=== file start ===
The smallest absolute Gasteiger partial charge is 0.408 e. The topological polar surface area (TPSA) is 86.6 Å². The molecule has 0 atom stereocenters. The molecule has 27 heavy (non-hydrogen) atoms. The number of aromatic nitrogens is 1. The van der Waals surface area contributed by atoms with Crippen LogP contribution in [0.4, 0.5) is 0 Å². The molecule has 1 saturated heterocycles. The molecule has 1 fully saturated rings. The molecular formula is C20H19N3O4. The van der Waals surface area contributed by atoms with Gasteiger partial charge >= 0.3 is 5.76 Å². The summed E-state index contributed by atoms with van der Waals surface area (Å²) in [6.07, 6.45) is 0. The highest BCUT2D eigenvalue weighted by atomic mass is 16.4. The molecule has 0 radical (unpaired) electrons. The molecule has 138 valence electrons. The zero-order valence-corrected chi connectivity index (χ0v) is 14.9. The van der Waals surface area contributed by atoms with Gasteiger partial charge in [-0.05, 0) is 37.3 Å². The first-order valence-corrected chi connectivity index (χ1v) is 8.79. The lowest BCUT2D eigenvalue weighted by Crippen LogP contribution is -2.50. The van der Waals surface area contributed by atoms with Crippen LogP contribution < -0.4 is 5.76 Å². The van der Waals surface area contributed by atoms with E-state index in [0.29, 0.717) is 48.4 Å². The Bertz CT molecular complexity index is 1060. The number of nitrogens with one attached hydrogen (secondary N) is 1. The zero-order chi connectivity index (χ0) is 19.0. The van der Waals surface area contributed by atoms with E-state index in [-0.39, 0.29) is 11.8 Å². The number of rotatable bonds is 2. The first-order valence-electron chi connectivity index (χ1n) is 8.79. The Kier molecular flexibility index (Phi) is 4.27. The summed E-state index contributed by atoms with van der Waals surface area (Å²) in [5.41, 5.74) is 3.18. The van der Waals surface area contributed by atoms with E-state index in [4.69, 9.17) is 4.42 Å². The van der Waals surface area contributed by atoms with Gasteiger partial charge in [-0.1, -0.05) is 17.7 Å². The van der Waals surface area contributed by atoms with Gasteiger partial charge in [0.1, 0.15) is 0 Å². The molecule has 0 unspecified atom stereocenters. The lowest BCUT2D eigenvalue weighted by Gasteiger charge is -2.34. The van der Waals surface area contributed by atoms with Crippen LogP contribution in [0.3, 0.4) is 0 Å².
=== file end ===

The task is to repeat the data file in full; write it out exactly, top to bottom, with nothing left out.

The smallest absolute Gasteiger partial charge is 0.408 e. The topological polar surface area (TPSA) is 86.6 Å². The molecule has 0 atom stereocenters. The molecule has 27 heavy (non-hydrogen) atoms. The number of aromatic nitrogens is 1. The van der Waals surface area contributed by atoms with Crippen LogP contribution in [0.4, 0.5) is 0 Å². The molecule has 1 saturated heterocycles. The molecule has 1 fully saturated rings. The molecular formula is C20H19N3O4. The van der Waals surface area contributed by atoms with Gasteiger partial charge >= 0.3 is 5.76 Å². The summed E-state index contributed by atoms with van der Waals surface area (Å²) in [6.07, 6.45) is 0. The highest BCUT2D eigenvalue weighted by atomic mass is 16.4. The molecule has 0 radical (unpaired) electrons. The molecule has 138 valence electrons. The zero-order valence-corrected chi connectivity index (χ0v) is 14.9. The van der Waals surface area contributed by atoms with Gasteiger partial charge in [-0.05, 0) is 37.3 Å². The first-order valence-corrected chi connectivity index (χ1v) is 8.79. The lowest BCUT2D eigenvalue weighted by Crippen LogP contribution is -2.50. The van der Waals surface area contributed by atoms with Crippen LogP contribution < -0.4 is 5.76 Å². The van der Waals surface area contributed by atoms with E-state index in [0.29, 0.717) is 48.4 Å². The Bertz CT molecular complexity index is 1060. The number of nitrogens with one attached hydrogen (secondary N) is 1. The zero-order chi connectivity index (χ0) is 19.0. The van der Waals surface area contributed by atoms with E-state index in [-0.39, 0.29) is 11.8 Å². The number of rotatable bonds is 2. The first-order valence-electron chi connectivity index (χ1n) is 8.79. The Kier molecular flexibility index (Phi) is 4.27. The summed E-state index contributed by atoms with van der Waals surface area (Å²) in [5.41, 5.74) is 3.18. The van der Waals surface area contributed by atoms with E-state index in [4.69, 9.17) is 4.42 Å². The van der Waals surface area contributed by atoms with Gasteiger partial charge in [-0.1, -0.05) is 17.7 Å². The van der Waals surface area contributed by atoms with Gasteiger partial charge in [0.1, 0.15) is 0 Å². The molecule has 0 unspecified atom stereocenters. The lowest BCUT2D eigenvalue weighted by Gasteiger charge is -2.34. The van der Waals surface area contributed by atoms with Crippen LogP contribution in [0.3, 0.4) is 0 Å².